by Teresa Maron
Have you ever thought about what true abundance feels like? Most of us have felt that delicious feeling of complete comfort and joy, but what does it take to sustain that feeling? Is loving yourself the path to true abundance and wealth?
How many times have you put yourself last, doing the right thing for others first? Have you felt guilty for a simple pleasure? Is this habit the most self-defeating habit you possess? Actually, most people—men and women—are in complete denial about how many times they put themselves last until it’s pointed out. Let’s shift perception to this: Continue reading
by C. Hope Clark
Most readers think I began writing nonfiction, and then branched into fiction. I have no idea which I wrote first, but it doesn’t matter. A real writer can write either one. . . and should.
FundsforWriters was founded 15 years ago, when I could not sell my fiction. Nonfiction, fiction, didn’t matter to me. I just wanted to be a paid writer. Continue reading
“Ignorance of the law excuses no man.” -John Selden [1584-1654]
Plagiarism, copyright infringement, and defamation of character, which includes libel and slander, have no place in a book¾or anywhere else for that matter. That isn’t a moral judgment; it’s just plain common sense. We are judged by what we say and what we do. And it may not matter whether we intentionally and knowingly violated a person’s rights, stole his words, or damaged her reputation. We can lose our credibility, at the least. And at the worst, we can be sued. Continue reading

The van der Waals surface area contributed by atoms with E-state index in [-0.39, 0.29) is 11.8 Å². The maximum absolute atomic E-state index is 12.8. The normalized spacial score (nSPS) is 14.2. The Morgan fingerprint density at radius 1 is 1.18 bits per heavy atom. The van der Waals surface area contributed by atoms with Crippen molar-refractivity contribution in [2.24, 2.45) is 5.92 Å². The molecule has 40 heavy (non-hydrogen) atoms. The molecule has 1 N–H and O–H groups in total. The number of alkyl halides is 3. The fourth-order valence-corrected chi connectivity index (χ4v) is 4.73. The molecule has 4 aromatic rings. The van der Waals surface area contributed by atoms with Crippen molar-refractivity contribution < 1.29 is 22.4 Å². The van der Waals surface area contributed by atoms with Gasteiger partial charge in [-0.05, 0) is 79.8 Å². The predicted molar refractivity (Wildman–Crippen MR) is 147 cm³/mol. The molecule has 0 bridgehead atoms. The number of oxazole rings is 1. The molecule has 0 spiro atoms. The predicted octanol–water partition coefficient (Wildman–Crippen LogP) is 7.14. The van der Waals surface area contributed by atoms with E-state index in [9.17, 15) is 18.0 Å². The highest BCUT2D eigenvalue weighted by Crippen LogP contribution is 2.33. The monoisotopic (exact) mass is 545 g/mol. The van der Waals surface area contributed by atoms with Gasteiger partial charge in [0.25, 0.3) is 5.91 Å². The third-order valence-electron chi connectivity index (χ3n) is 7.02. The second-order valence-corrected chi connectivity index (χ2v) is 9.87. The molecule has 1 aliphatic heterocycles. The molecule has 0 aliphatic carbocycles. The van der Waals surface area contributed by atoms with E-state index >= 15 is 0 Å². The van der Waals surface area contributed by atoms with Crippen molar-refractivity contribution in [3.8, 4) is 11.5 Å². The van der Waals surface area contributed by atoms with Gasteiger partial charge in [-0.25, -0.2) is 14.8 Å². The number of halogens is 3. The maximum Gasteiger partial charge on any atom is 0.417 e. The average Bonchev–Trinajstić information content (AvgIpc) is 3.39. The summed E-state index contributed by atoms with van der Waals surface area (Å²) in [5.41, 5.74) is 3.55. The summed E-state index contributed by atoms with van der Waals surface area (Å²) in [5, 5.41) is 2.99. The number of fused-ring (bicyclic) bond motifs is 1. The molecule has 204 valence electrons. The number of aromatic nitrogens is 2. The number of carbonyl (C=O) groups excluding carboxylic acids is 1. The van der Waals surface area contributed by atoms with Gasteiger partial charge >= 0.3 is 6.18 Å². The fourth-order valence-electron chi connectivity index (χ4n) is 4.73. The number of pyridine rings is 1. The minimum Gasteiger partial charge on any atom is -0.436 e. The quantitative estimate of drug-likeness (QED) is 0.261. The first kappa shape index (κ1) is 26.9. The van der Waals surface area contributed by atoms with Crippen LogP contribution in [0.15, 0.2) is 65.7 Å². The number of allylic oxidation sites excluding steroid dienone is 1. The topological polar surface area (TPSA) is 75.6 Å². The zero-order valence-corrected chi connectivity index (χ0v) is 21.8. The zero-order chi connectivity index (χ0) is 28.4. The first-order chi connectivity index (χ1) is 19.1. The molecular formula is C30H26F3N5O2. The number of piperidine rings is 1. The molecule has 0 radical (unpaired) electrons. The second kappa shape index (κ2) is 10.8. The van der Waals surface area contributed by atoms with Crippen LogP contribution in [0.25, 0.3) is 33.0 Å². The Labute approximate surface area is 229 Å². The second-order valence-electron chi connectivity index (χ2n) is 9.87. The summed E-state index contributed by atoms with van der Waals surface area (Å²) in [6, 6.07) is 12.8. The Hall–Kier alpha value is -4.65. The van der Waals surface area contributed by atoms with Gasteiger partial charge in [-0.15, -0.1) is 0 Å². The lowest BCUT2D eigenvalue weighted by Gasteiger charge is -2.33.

by Susan C. Daffron
Writing is a product. A basic marketing truism is that you can’t sell a product if no one wants to buy it. Whether or not your writing is wonderful doesn’t matter if you are writing about a subject no one wants to publish. The moral of the story? Never create your writing in a vacuum.
It’s extremely easy to find out what topics are in demand by doing a little Internet surfing. In fact, the Internet is actually the best place to research hot topics. It’s far better than the library, chain bookstores, print media, or television. Today’s publishing trends will appear online first, long before they hit the bookstores. Continue reading
By Erika Dreifus
At some point in your writing career you will probably encounter the possibility of entering writing contests. As you peruse writing newsletters and magazines, you’ll almost inevitably find listings of competitions. You may very well begin to wonder how to decide whether a given contest is “right” for you and your poetry or prose. Here are six “starter” questions you can ask yourself to initiate that process of evaluation: Continue reading
by Susan C. Daffron
If you self-publish, you don’t have any limitations regarding how you can reuse your content. The possibilities are endless. Instead of going through the effort of writing another book, consider recycling or repackaging your book content in different ways.
People learn in different ways, and by repackaging, you can create multiple products that meet their needs with minimal effort. For example, from one print book, you could easily create these eleven different products. Continue reading